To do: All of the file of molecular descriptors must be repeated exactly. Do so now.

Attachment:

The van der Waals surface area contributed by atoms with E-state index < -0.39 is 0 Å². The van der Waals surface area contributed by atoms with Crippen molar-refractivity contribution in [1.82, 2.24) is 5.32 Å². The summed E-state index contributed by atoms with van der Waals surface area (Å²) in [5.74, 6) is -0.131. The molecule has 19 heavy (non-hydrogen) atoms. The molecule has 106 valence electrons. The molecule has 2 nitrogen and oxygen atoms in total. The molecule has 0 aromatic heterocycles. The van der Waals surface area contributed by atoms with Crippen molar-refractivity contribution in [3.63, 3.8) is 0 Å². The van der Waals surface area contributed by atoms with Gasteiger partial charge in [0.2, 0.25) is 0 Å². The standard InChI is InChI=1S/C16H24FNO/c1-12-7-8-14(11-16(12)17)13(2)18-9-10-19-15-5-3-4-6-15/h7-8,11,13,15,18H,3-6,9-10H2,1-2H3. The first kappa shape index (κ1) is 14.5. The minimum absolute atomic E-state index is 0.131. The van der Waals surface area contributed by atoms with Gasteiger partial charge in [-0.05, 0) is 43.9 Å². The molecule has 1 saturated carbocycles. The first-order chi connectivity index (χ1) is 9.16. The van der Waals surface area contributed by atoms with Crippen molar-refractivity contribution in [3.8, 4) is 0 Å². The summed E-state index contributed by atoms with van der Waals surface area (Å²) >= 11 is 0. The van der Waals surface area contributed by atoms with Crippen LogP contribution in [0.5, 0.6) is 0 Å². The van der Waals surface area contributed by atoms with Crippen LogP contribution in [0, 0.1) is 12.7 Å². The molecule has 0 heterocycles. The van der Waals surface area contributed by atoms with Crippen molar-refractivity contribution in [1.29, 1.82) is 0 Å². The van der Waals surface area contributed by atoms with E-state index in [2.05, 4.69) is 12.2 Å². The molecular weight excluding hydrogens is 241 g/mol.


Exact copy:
The van der Waals surface area contributed by atoms with E-state index < -0.39 is 0 Å². The van der Waals surface area contributed by atoms with Crippen molar-refractivity contribution in [1.82, 2.24) is 5.32 Å². The summed E-state index contributed by atoms with van der Waals surface area (Å²) in [5.74, 6) is -0.131. The molecule has 19 heavy (non-hydrogen) atoms. The molecule has 106 valence electrons. The molecule has 2 nitrogen and oxygen atoms in total. The molecule has 0 aromatic heterocycles. The van der Waals surface area contributed by atoms with Crippen molar-refractivity contribution in [3.63, 3.8) is 0 Å². The van der Waals surface area contributed by atoms with Gasteiger partial charge in [0.2, 0.25) is 0 Å². The standard InChI is InChI=1S/C16H24FNO/c1-12-7-8-14(11-16(12)17)13(2)18-9-10-19-15-5-3-4-6-15/h7-8,11,13,15,18H,3-6,9-10H2,1-2H3. The first kappa shape index (κ1) is 14.5. The minimum absolute atomic E-state index is 0.131. The van der Waals surface area contributed by atoms with Gasteiger partial charge in [-0.05, 0) is 43.9 Å². The molecule has 1 saturated carbocycles. The first-order chi connectivity index (χ1) is 9.16. The van der Waals surface area contributed by atoms with Crippen molar-refractivity contribution in [3.8, 4) is 0 Å². The summed E-state index contributed by atoms with van der Waals surface area (Å²) >= 11 is 0. The van der Waals surface area contributed by atoms with Crippen LogP contribution in [0.5, 0.6) is 0 Å². The van der Waals surface area contributed by atoms with Crippen LogP contribution in [0, 0.1) is 12.7 Å². The molecule has 0 heterocycles. The van der Waals surface area contributed by atoms with Crippen molar-refractivity contribution in [1.29, 1.82) is 0 Å². The van der Waals surface area contributed by atoms with E-state index in [2.05, 4.69) is 12.2 Å². The molecular weight excluding hydrogens is 241 g/mol.